Howard University students are debating whether President Bush is a suitable candidate for commencement speaker or recipient of an honorary degree after the university’s board of trustees approved him as a possibility.
“If the board could make such a decision knowing that the majority of students would oppose, I am concerned about other decisions they are making that are out of line with the desires of students and the Howard tradition,” said Stefanie Brown, the former Student Association president.
Bush was invited to speak at Howard University during the 2000 presidential campaign and declined.
Brown, who is the Undergraduate Student Assembly representative for the School of Business, mentioned Bush’s failure to appear at two national NAACP conventions after being invited, as well as his policies, in explaining her opposition.
“We just protested with Jesse Jackson about the Bush administration’s closed-door policy,” Brown said. “The university wants to give a man who has been ignoring African-American issues and leaders an honorary degree from the best HBCU in the country. I strongly oppose.”
Artis Hampshire-Cowan, the secretary of the board of trustees, said members of the university community nominate people they think are suitable candidates for honorary degrees and the board makes a decision.
“As a board, we look at the outstanding contributions the candidate has made to society and certainly the president of the United States fits that criteria,” she said.
Hampshire-Cowan said no final decision had been made about who will definitely receive an honorary degree or speak at commencement.
Ja’Ron Smith, a junior finance major, is a member of the newly formed chapter of the College Republicans and disagreed with the anti-Bush sentiment.
“A lot of students are upset with Bush possibly receiving a honorary degree and they don’t know why,” Smith said. “I am Republican, but not a fan of Bush; however, Republican or Democrat, he is our president.”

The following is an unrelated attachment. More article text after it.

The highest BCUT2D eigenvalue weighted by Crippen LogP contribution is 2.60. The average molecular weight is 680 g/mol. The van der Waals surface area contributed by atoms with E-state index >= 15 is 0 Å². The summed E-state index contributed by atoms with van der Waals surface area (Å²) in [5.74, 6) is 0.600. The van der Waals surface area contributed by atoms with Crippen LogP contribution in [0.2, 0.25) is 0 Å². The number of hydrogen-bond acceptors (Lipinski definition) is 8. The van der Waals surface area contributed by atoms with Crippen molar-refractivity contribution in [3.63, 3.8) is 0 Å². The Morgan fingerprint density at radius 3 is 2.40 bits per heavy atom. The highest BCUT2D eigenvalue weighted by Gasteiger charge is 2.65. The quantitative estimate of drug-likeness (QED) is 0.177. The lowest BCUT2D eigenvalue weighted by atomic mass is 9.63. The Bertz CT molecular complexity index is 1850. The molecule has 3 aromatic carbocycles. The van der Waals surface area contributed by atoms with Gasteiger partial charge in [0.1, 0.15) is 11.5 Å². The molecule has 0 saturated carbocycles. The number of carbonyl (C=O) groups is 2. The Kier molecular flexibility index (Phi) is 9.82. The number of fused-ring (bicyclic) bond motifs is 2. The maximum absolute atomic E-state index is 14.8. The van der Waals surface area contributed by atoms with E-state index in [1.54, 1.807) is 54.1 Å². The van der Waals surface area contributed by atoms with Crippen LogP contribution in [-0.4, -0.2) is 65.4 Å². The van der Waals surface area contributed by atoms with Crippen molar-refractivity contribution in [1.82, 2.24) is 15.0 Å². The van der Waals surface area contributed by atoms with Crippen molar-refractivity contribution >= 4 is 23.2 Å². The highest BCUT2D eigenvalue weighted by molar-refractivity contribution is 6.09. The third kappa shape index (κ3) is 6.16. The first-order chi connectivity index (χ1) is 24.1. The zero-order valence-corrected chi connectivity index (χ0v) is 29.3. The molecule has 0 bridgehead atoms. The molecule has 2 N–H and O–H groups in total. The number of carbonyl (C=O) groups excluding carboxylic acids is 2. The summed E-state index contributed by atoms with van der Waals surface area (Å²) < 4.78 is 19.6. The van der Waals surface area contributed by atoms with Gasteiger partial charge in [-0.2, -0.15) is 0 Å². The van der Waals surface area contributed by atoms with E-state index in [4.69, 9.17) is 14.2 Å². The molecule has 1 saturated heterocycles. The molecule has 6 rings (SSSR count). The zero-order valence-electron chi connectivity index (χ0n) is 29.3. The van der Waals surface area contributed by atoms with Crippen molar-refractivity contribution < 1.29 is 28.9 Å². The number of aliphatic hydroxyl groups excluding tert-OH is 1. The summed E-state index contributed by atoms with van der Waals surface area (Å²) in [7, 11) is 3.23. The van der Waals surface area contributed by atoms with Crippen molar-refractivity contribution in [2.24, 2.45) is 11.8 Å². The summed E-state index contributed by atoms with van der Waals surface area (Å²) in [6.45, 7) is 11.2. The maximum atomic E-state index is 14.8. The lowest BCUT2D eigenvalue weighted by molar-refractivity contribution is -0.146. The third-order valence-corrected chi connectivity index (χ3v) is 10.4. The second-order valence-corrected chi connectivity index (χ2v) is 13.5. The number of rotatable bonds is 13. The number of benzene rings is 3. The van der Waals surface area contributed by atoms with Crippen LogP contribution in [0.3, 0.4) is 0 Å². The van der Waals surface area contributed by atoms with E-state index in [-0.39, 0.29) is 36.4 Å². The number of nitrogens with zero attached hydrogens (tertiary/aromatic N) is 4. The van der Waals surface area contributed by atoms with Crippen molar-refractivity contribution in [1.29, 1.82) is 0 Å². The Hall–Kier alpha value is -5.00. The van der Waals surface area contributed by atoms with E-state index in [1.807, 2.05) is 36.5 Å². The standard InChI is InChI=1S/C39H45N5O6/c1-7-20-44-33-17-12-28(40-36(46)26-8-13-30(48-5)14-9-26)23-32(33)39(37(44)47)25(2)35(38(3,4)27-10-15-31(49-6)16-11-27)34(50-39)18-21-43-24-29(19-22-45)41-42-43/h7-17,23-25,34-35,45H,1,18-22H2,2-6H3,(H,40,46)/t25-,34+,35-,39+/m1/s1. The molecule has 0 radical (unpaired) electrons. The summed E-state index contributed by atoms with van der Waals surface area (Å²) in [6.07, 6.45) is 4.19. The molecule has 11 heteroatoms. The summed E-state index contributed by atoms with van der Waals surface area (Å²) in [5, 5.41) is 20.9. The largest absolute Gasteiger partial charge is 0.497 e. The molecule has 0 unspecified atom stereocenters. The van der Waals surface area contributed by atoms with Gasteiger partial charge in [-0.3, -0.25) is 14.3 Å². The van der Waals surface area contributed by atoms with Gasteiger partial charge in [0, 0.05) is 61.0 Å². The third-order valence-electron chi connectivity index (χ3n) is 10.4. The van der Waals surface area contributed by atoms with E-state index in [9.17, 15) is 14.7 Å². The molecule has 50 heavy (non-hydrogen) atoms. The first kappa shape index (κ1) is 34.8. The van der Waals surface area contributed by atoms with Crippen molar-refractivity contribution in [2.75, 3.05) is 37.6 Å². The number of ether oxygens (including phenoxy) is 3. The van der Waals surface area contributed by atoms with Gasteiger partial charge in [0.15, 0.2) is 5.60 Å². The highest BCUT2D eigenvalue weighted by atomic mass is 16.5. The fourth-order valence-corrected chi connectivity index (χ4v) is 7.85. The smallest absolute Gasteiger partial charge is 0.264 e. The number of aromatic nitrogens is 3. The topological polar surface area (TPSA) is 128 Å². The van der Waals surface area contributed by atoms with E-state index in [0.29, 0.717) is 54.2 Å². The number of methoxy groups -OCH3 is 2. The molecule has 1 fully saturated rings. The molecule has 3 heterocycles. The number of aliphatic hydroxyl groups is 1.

Hampshire-Cowan insisted the university is bipartisan and said the Bush family has been a major supporter of Howard.
“The university has a history with the Bush family, with Bush Senior and now the current president,” Hampshire-Cowan said. “As a university we don’t have permanent friends, but permanent interests.”
In 1989, the student body protested Howard’s ties to the Bush family because Lee Atwater, the manager for George H.W. Bush’s presidential campaign, was appointed to the Howard University Board of Trustees.
On Atwater’s watch, the Republicans used ads featuring Willie Horton, a black man convicted of raping a white woman, in campaigns.
The student body took over an administration building in a protest that drew national support from Jesse Jackson and others.
The event prompted Atwater’s resignation from the board.
Hampshire-Cowan said she was alarmed by the student response to Bush’s approved nomination.
“George Bush is our president and leader of the free world,” Hampshire-Cowan said. “He will also bring prestige to our university.”
Howard students are not the only ones who have protested Bush speaking at a commencement. Last year, Notre Dame University students picketed with placards, citing Bush’s 152 executions as governor, his renouncement of the Kyoto agreement on the environment, what they called his disregard for workers’ rights and what they said was his failure to support domestic manufacturing industries.
Kerry-Ann Hamilton is a student at Howard University and campus editor of The Hilltop. Lauren Anderson contributed to this report.